According to independent analysis done by Paul Allen, founder of Ancestry.com, Google’s new social network Google Plus will hit 20 million users by this weekend. And he estimates that the current user base has already surpassed the 10 million mark.
What’s most surprising about Google Plus, however, is how quickly it has grown. The size of the user base has increased by 350% in just 6 days, says Allen.
To determine these figures, Allen used surname-based analysis, a tactic he’s quite familiar with from the years he spent at Ancestry.com. His model uses U.S. Census Bureau data about surname popularity in the U.S. and compares it to the number of Google Plus users with each surname. He also split the U.S. users from the non-U.S. users in his analysis, since Google Plus is open in international markets, too.
Allen used a sample of 100 to 200 surnames to estimate the total percentage of the U.S. population who has signed up for Google Plus. He then used that number and a calculated ratio of U.S. to non-U.S. users (one U.S. user for every 2.12 non-U.S. users) to generate his worldwide estimates.
Because he’s been tracking surnames since his first day on the site, he has been able to accurately measure growth. Although these figures are still unverified and unconfirmed by Google, Allen says his model is sound. Earlier estimates based on this model pegged the user counts at 1.7 million on July 4th and 4.5 million on July 9th.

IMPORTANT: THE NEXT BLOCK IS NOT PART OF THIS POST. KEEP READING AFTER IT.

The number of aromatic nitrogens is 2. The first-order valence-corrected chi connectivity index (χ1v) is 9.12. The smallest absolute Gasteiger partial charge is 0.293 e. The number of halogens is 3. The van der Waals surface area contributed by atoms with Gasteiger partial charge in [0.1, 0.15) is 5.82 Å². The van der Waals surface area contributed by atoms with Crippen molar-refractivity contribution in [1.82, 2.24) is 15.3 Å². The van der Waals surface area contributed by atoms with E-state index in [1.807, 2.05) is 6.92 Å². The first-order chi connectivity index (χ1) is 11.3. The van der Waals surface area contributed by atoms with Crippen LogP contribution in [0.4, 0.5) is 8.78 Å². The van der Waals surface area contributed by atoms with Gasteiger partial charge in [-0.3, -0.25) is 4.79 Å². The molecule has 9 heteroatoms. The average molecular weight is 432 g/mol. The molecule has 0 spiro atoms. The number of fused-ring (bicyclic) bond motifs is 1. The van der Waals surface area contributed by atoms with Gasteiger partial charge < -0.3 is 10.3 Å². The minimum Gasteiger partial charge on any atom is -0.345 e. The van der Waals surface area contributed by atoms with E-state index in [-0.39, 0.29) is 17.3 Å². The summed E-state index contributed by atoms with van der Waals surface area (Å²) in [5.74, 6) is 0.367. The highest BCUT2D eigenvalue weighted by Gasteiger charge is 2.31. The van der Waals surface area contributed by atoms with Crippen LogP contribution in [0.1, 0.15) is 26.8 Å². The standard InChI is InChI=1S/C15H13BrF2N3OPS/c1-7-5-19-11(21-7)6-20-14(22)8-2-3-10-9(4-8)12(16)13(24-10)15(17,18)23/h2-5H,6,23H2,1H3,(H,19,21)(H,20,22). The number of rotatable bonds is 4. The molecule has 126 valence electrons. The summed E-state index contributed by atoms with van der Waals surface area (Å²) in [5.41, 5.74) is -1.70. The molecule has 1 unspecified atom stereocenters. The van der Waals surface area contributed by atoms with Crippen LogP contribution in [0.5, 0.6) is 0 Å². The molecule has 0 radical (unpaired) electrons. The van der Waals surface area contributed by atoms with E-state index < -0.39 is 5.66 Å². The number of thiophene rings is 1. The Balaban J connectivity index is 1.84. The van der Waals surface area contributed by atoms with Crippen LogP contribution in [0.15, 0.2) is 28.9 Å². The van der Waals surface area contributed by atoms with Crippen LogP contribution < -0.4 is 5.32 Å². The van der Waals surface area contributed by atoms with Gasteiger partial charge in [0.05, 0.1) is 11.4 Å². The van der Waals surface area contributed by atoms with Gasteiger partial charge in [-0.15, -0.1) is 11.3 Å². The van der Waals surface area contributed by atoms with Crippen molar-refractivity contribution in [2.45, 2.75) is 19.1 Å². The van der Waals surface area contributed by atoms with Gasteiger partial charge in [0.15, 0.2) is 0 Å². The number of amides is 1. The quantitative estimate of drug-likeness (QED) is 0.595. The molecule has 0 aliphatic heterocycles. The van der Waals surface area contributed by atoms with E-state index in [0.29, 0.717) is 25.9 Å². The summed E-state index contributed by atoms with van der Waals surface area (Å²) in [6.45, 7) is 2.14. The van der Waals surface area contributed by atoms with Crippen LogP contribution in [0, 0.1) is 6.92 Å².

Great Growth, but Not a Facebook Threat Yet
Allen also reports that his current company FamilyLink, makers of several Facebook applications, is set to reveal survey data involving Facebook users’ knowledge of and reaction to Google Plus sometime this morning.
“Facebook investors and employees will be very happy to see that the vast majority of their active users are happy at Facebook, and most of them haven’t even heard of Google+ yet,” writes Allen. “So even though Google’s growth is staggering, there is a huge loyal Facebook following who may not see a need to switch,” he says.
Google Plus’s estimated 20 million also pales in comparison to Facebook’s 750 million, half of which still log on to Facebook any given day. Google Plus, meanwhile, is seeing a lot of engagement too, but it’s still the new shiny toy of the Internet digerati, who often glom onto and obsess over the latest hip service until an even hipper one comes around.
But Google knows it needs to make Google Plus a regular habit once the new car smell wears off. According to Mark Striebeck, Google’s Engineering Manager for Gmail, the company is planing to integrate the service into Gmail (and wants your ideas for that). While Google’s previous attempt at merging social with Gmail (i.e. Google Buzz) was essentially a failure, Gmail could still serve as a large built-in user base for the emerging social network, assuming the integrations are thoughtful, useful and capable of enhancing the core Gmail offering itself.
Current estimates put the Gmail user base at around 200 million. Although not all Gmail users will join Google Plus, it’s a large, captive market for Google to get its hooks in. And yet, even if all 200 million Gmailers joined Google Plus, it would not even be half the size, or a third of the size of Facebook. It’s no wonder why Google’s strategy is to be just “another” social networking service, instead of a “Facebook killer.”